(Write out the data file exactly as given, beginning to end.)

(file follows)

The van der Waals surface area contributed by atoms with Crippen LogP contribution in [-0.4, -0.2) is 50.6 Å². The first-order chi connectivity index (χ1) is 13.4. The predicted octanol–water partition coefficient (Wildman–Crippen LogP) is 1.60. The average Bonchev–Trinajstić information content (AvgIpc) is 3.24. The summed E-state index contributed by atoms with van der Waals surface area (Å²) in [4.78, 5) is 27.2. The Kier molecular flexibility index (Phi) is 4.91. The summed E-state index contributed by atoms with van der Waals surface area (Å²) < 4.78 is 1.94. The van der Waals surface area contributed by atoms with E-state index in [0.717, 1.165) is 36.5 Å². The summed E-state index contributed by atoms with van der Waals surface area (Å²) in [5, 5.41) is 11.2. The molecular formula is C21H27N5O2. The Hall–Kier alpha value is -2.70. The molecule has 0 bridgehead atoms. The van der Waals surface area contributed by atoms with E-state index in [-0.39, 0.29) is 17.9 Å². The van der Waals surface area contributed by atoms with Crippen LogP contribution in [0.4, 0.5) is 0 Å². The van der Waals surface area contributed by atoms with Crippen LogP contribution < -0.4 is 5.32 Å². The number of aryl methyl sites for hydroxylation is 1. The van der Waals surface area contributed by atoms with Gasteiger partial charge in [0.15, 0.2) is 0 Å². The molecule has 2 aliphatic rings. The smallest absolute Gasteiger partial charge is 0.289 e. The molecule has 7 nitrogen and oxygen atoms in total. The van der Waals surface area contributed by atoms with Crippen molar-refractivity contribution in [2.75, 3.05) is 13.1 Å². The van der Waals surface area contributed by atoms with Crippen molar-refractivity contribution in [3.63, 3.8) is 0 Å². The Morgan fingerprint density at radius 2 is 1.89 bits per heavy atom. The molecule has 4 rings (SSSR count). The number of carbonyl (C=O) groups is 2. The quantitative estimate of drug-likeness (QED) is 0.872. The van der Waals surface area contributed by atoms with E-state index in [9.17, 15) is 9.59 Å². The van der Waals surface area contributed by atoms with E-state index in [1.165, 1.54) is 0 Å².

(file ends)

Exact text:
The van der Waals surface area contributed by atoms with Crippen LogP contribution in [-0.4, -0.2) is 50.6 Å². The first-order chi connectivity index (χ1) is 13.4. The predicted octanol–water partition coefficient (Wildman–Crippen LogP) is 1.60. The average Bonchev–Trinajstić information content (AvgIpc) is 3.24. The summed E-state index contributed by atoms with van der Waals surface area (Å²) in [4.78, 5) is 27.2. The Kier molecular flexibility index (Phi) is 4.91. The summed E-state index contributed by atoms with van der Waals surface area (Å²) < 4.78 is 1.94. The van der Waals surface area contributed by atoms with E-state index in [0.717, 1.165) is 36.5 Å². The summed E-state index contributed by atoms with van der Waals surface area (Å²) in [5, 5.41) is 11.2. The molecular formula is C21H27N5O2. The Hall–Kier alpha value is -2.70. The molecule has 0 bridgehead atoms. The van der Waals surface area contributed by atoms with E-state index in [-0.39, 0.29) is 17.9 Å². The van der Waals surface area contributed by atoms with Crippen LogP contribution in [0.4, 0.5) is 0 Å². The van der Waals surface area contributed by atoms with Crippen LogP contribution < -0.4 is 5.32 Å². The number of aryl methyl sites for hydroxylation is 1. The van der Waals surface area contributed by atoms with Gasteiger partial charge in [0.15, 0.2) is 0 Å². The molecule has 2 aliphatic rings. The smallest absolute Gasteiger partial charge is 0.289 e. The molecule has 7 nitrogen and oxygen atoms in total. The van der Waals surface area contributed by atoms with Crippen molar-refractivity contribution in [2.75, 3.05) is 13.1 Å². The van der Waals surface area contributed by atoms with Crippen molar-refractivity contribution in [3.63, 3.8) is 0 Å². The Morgan fingerprint density at radius 2 is 1.89 bits per heavy atom. The molecule has 4 rings (SSSR count). The number of carbonyl (C=O) groups is 2. The quantitative estimate of drug-likeness (QED) is 0.872. The van der Waals surface area contributed by atoms with E-state index in [9.17, 15) is 9.59 Å². The van der Waals surface area contributed by atoms with E-state index in [1.165, 1.54) is 0 Å².